- Concerto for cello & orchestra, Op 21
- String Sextet No. 2 in G major, Op. 36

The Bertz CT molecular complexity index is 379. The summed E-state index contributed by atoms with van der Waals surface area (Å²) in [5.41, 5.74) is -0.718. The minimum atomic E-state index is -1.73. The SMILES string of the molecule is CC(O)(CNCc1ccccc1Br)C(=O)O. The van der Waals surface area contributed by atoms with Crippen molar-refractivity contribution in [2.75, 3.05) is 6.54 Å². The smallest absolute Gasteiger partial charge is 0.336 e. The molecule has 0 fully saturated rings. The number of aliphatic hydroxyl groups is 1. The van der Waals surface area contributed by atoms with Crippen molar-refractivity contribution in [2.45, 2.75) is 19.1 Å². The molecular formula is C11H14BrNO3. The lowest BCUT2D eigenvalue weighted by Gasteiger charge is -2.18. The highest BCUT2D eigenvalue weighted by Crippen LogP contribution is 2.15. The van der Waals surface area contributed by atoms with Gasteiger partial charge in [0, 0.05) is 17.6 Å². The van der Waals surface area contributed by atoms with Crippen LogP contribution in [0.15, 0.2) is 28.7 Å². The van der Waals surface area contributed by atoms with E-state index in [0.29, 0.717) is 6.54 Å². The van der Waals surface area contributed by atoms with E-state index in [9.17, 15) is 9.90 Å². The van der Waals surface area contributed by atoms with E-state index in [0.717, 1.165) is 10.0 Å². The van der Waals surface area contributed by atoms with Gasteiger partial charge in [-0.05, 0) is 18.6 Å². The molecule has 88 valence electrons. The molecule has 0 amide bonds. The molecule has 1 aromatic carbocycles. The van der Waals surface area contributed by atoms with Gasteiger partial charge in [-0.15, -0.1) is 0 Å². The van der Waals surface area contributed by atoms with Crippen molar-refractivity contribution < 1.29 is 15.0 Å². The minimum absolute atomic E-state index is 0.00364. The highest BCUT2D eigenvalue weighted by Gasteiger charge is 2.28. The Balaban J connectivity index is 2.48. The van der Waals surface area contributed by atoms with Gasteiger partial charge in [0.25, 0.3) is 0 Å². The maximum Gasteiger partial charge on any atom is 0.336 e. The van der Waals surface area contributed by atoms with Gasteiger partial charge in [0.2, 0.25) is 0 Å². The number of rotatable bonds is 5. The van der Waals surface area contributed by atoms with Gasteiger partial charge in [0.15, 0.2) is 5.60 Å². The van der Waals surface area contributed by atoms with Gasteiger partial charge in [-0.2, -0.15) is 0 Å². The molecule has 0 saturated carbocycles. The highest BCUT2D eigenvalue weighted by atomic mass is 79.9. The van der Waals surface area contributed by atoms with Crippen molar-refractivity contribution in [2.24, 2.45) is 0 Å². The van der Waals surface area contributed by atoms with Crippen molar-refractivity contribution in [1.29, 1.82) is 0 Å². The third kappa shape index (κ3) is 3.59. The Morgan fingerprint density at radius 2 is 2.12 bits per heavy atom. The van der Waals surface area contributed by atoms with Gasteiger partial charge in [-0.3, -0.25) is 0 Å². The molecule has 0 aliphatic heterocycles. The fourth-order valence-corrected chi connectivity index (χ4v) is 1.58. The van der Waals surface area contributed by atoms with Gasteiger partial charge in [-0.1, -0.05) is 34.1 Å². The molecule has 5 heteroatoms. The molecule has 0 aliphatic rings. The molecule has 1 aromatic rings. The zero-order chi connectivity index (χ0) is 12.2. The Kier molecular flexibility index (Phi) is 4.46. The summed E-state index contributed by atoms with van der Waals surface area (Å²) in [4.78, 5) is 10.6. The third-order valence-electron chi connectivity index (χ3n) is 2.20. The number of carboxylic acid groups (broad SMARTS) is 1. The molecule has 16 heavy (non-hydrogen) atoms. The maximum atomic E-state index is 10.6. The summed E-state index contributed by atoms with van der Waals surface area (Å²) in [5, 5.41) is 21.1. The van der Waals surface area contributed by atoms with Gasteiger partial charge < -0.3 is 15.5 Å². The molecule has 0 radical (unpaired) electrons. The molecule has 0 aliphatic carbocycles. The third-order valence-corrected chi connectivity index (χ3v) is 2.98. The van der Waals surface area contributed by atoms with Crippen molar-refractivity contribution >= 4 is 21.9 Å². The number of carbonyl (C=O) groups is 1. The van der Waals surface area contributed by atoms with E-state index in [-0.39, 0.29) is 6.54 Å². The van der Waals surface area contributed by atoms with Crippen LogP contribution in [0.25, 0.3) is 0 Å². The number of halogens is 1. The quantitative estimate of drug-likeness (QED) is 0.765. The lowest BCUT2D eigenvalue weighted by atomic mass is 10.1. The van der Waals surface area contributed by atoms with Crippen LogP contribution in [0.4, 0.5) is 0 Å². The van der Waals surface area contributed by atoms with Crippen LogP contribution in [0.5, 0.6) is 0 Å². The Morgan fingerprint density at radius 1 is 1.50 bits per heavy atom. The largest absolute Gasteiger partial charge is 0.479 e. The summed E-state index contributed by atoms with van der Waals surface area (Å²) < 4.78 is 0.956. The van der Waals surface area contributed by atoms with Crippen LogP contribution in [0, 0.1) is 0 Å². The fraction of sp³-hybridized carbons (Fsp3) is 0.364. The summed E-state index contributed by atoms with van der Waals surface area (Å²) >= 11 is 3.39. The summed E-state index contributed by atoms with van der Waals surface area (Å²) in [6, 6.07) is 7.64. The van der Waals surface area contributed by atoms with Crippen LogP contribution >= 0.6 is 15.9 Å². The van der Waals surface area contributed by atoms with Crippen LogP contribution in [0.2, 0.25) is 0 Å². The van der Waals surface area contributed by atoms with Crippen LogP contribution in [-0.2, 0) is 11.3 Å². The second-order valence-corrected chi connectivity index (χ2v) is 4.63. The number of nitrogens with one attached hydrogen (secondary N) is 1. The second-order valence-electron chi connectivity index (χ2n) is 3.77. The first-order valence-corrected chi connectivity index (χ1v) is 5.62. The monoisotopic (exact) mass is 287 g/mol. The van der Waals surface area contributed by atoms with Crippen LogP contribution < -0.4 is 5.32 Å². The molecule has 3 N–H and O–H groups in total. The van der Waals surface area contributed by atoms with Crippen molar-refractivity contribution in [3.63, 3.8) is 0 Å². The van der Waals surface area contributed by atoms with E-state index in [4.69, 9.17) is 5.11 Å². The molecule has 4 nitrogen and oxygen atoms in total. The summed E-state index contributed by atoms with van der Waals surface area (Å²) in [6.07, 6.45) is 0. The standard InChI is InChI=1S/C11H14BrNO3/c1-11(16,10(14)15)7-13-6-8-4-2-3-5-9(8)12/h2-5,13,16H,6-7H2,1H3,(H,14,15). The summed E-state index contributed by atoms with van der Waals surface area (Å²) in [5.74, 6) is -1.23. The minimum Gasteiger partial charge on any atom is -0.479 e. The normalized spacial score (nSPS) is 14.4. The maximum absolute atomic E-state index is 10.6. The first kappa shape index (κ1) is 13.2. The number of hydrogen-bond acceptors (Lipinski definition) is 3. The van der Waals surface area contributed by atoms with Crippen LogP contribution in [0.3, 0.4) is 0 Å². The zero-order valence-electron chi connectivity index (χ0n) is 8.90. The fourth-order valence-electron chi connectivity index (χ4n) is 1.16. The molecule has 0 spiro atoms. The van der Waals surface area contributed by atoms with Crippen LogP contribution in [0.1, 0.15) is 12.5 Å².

For years, people have been listening to the wrong piece by Kurt Atterberg. Instead of the "Symphony No. 6," the "Dollar Symphony" that won its composer a $10,000 prize in 1927, what people should have been listening to is this "Concerto for cello and orchestra." Begun in 1917 and finally completed in 1922, the three-movement work, like most of Atterberg's oeuvre, is written in the Romantic Grand Manner with big tunes, bold virtuosity, and seductive harmonies. Heretofore, the "Cello Concerto" has only been digitally recorded by cellist Werner Thomas-Mifune with Karl Anton Rickenbacher leading the Berlin Radio Symphony. Their Koch recording was more than serviceable, but gave only hints of the piece's true virtues. Truls Mørk, the great Norwegian cellist with the huge tone and fiery technique, truly believes in Atterberg's music, making the big tunes soar and the intimate moments sing. Backed by Kristjan Järvi, youngest son of Neeme and brother of Paavo, and the Symphony Orchestra of Norrlands Opera, the 50-member ensemble from northern Sweden that plays everything from Mozart to Black Sabbath, Mørk argues passionately and persuasively that Atterberg's concerto is one of the finest works in the cello repertoire -- and convinces. As a coupling, Järvi and the Symphony Orchestra of Norrlands Opera turn in a performance of Atterberg's 1939 string orchestra transcription of Brahms' "G major String Sextet" that nearly steals the show from Mørk's "Cello Concerto." Sounding bigger than a serenade but smaller than a symphony, Atterberg's version of Brahms' "Sextet" is a completely successful musical experiment and a wholly involving musical experience. The themes sound bigger, the developments sound weightier, the textures sound richer, and, most significantly, the piece itself sounds more extroverted than intimate and more dramatic than lyric. Järvi's conducting is energetic, the SONO's playing is enthusiastic, and their performance here is tremendously exciting. Recorded in lushly detailed and wonderfully evocative sound by producer Rita Hermeyer in June 2004 at the Concert Hall of NorrlandsOperan in Umeå, Sweden, this disc will be a complete surprise and a total delight to anyone who relishes the Romantic Grand Manner.